Bank defends advert showing conflict with cyclists as rite of passage for new drivers

AIB Bank has defended a car loan advertisement which was criticised for depicting conflict with cyclists as rites of passage for new drivers.

A spokesperson for AIB wrote: “We thought long and hard about how to balance each of the many scenes the driver experiences in our ad. In the ad, the driver recognises the vulnerability of the cyclist as another road user and apologises to him.”

The Dublin Cycling Campaign said it was “An ill-advised” advert aimed at young drivers.

Responding to AIB this afternoon, the Dublin Cycling Campaign said: “That isn’t really the tone conveyed by the ad’s narrator, and the cyclist is portrayed as an aggressive, confrontational character.”

They added: “Interactions between drivers and cyclists can be a matter of life and death, yet this ad seems to portray them as a minor irritation for drivers.”

On Twitter last night, the campaign said: “It includes a scene depicting an angry encounter with a cyclist clad in pink lycra, suggesting that this is a rite of passage for new drivers. Hey @AskAIB, we need to talk…”

On Twitter others have highlighted how the advert also portrays getting a parking ticket as “bad luck” and amounts to normalising “selfish, illegal driver behaviour.”

The advert can be viewed at http://gaslight.ie/aib-first-loans where the makers include the description: “Had a ball depicting the first year in the life of a guy’s first car. 27 scenes shot in 16 locations over two fast and furious days. And coffee, lots and lots of coffee.”

I am editor of IrishCycle.com and have reported on and commented on cycling in Ireland for over a decade. My background is in journalism -- I have a BA in Journalism from DCU and HDip in Print Journalism from BCFE. I wrote about cycling for national newspapers, and then started CyclingInDublin.com for overflow stories. Later the website was re-branded to reflect a more national focus.

7 Comments

  1. Mike McKillen April 3, 2018 at 3:58 pm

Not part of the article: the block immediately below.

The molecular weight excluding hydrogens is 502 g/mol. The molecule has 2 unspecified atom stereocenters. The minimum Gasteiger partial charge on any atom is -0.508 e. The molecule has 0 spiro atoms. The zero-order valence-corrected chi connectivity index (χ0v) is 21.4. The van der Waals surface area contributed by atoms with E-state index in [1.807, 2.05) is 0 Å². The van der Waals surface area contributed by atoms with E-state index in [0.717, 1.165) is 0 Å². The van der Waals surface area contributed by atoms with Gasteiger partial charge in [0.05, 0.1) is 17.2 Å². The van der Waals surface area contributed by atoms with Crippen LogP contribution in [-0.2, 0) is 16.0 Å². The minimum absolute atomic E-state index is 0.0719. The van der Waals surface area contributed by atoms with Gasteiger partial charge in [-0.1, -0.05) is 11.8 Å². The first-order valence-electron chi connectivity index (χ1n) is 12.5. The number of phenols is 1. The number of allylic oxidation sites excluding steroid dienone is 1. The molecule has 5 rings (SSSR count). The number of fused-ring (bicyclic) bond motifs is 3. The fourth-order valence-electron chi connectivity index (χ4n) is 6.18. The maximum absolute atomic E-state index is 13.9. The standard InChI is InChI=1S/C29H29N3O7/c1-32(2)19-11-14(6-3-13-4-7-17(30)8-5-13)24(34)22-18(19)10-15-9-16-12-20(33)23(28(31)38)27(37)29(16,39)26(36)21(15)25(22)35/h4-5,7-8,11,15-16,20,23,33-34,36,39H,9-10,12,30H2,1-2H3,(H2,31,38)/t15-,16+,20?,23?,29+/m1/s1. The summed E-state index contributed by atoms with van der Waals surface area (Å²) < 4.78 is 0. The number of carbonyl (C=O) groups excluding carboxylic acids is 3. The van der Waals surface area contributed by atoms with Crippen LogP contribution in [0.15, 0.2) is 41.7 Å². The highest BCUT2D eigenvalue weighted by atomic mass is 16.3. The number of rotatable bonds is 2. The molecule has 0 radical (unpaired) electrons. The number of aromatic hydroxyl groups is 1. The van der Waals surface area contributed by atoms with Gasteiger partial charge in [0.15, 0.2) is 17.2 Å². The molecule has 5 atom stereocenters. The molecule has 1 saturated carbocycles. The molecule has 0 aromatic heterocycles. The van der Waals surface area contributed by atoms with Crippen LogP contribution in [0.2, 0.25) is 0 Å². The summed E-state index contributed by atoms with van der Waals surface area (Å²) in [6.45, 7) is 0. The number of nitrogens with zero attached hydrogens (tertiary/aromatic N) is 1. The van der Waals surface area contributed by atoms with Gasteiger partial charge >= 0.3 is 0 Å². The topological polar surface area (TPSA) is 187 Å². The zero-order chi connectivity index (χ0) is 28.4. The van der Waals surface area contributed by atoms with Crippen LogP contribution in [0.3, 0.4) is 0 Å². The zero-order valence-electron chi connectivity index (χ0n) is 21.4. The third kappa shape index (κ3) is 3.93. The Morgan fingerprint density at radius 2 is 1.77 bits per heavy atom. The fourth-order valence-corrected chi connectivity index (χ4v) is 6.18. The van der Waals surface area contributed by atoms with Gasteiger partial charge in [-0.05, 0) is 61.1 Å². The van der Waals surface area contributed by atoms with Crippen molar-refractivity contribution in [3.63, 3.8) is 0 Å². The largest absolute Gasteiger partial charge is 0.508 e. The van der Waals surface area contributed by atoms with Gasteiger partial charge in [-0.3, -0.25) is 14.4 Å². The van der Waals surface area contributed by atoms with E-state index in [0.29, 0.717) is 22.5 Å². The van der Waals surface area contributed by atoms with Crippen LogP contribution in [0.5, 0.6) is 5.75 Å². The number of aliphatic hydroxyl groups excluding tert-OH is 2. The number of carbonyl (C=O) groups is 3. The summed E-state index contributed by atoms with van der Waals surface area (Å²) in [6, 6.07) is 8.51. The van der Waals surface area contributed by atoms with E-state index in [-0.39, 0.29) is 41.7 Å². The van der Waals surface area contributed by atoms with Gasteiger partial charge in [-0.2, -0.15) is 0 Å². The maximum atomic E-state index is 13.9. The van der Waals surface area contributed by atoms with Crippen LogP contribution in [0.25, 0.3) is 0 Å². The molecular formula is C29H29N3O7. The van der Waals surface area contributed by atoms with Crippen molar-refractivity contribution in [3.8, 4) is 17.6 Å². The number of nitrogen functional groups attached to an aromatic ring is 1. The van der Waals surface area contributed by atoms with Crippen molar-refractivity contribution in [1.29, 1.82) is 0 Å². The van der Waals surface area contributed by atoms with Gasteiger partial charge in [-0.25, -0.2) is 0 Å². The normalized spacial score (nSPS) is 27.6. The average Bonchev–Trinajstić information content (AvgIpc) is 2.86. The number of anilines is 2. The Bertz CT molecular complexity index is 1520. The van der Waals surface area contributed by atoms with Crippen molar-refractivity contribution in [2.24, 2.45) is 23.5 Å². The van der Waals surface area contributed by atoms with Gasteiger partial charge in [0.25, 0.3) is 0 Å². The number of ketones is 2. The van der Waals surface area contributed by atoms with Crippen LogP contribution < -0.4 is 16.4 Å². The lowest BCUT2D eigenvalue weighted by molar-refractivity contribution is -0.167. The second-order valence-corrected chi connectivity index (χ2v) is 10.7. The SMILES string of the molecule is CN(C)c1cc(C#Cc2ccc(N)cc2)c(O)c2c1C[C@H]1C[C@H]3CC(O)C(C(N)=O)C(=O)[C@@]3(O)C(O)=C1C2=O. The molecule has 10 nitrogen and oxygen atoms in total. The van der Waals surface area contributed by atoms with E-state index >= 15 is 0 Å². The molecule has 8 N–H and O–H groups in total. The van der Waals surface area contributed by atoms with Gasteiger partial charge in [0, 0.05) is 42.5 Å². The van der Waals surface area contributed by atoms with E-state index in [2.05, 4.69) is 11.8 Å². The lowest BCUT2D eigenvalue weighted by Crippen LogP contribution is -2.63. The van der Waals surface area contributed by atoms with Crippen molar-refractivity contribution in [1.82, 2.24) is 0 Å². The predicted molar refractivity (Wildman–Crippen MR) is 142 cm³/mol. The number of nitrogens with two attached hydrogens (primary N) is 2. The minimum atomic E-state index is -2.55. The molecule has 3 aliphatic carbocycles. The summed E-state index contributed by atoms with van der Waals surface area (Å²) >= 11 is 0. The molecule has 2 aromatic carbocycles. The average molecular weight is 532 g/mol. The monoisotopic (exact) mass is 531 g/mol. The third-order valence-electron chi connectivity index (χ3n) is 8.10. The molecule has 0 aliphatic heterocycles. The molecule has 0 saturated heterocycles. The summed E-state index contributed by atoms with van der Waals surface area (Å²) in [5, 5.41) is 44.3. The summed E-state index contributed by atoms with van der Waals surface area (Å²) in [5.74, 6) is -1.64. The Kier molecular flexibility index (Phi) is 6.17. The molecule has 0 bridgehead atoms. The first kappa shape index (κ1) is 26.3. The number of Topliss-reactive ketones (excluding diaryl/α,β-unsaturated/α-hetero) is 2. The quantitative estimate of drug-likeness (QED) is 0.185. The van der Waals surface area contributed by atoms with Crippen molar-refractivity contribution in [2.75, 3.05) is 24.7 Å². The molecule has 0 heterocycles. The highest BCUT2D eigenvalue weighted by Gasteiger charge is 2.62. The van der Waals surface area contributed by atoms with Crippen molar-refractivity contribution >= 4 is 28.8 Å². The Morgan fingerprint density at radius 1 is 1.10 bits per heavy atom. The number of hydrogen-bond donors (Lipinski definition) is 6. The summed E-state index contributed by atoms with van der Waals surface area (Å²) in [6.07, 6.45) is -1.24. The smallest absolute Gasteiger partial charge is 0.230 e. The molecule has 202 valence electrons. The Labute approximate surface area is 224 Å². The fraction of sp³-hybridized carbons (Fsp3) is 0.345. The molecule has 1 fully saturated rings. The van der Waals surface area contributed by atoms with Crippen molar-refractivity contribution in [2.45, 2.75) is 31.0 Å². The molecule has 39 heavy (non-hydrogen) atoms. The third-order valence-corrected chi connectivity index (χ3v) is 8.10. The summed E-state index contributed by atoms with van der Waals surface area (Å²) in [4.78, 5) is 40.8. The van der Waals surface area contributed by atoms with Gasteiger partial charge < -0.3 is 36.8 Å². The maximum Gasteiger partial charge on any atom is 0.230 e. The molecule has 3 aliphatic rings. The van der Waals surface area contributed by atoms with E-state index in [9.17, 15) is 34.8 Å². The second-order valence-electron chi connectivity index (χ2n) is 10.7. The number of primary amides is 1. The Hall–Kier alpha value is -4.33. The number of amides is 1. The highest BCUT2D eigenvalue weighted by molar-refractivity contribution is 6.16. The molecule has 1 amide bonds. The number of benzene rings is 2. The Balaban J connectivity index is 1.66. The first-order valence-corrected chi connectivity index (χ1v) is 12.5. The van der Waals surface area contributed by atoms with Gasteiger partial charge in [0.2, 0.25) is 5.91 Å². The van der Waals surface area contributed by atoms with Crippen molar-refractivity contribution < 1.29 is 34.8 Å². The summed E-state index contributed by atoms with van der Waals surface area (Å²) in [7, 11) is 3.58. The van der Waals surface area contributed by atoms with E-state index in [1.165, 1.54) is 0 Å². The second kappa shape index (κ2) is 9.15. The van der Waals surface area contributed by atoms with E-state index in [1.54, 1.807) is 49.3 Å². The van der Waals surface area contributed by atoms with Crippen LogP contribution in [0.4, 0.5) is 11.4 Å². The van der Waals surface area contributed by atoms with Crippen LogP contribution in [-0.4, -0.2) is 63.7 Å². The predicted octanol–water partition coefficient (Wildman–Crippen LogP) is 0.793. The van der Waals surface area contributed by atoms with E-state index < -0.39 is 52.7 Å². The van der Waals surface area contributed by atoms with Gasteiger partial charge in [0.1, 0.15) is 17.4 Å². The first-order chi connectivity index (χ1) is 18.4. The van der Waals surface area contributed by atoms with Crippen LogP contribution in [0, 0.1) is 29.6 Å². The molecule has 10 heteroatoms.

Trivialising the receipt of a parking FCN as ‘bad luck’ does nothing for the rampant fly-parking in cycle tracks and bus lanes right across the country as can be seen here: freethecyclelanes.vool.ie
    Cycle tracks are a safety feature for people who cycle, such as children trying to get safely to a school, and not an aid to doing business where ‘bad luck’ simply writes the fine off as an ‘normal business expense’.
    Thanks but no thanks AIB!

  2. If the ASAI banned an ad showing people cycling in a park with no plastic hats, surely we can get AIB’s yoke banned?

    Oh I forgot, the RSA has secret legal advice saying its actually grand

  3. The world has gone mad with political correctness. Have a bit of cop on .I cycle . All it shows to me is first of everything .We as people have become very confrontational in everything we do bar for the right reasons .Lets start living again ,slow down and be curtious to people and this country of ours woild be alot better place to live in .

  4. That useless bailout bank doing its bit to incite contempt towards a vulnerable road user by marketing aimed at the careless pr*ck clapped out VW yoof motorist. I wonder if the use of pink had a purpose.

  5. Well, I’m sure it’s no coincidence the driver isn’t getting an earful from a little old lady with a bag of shopping in the basket after nearly running her off the road.

    Also, I assume not pictured. Poor driver has fists shaken at him after he blows through pedestrian crossing because he doesn’t, or doesn’t want to, understand how filter lights work. Poor driver has to do the fixed stare straight ahead at something in the distance while horns blare because he went through a red light (only just red!) on the assumption the traffic in front of him would disappear by magic and he wouldn’t end up blocking the yellow box.

  6. ever get the feeling you are being gaslighted Cian?

  7. @dublinstreams yes, but it’s usually council’s designs for cycling routes or the cycling elements of other projects which makes me question my sanity.

Leave a Reply

This site uses Akismet to reduce spam. Learn how your comment data is processed.

%d bloggers like this: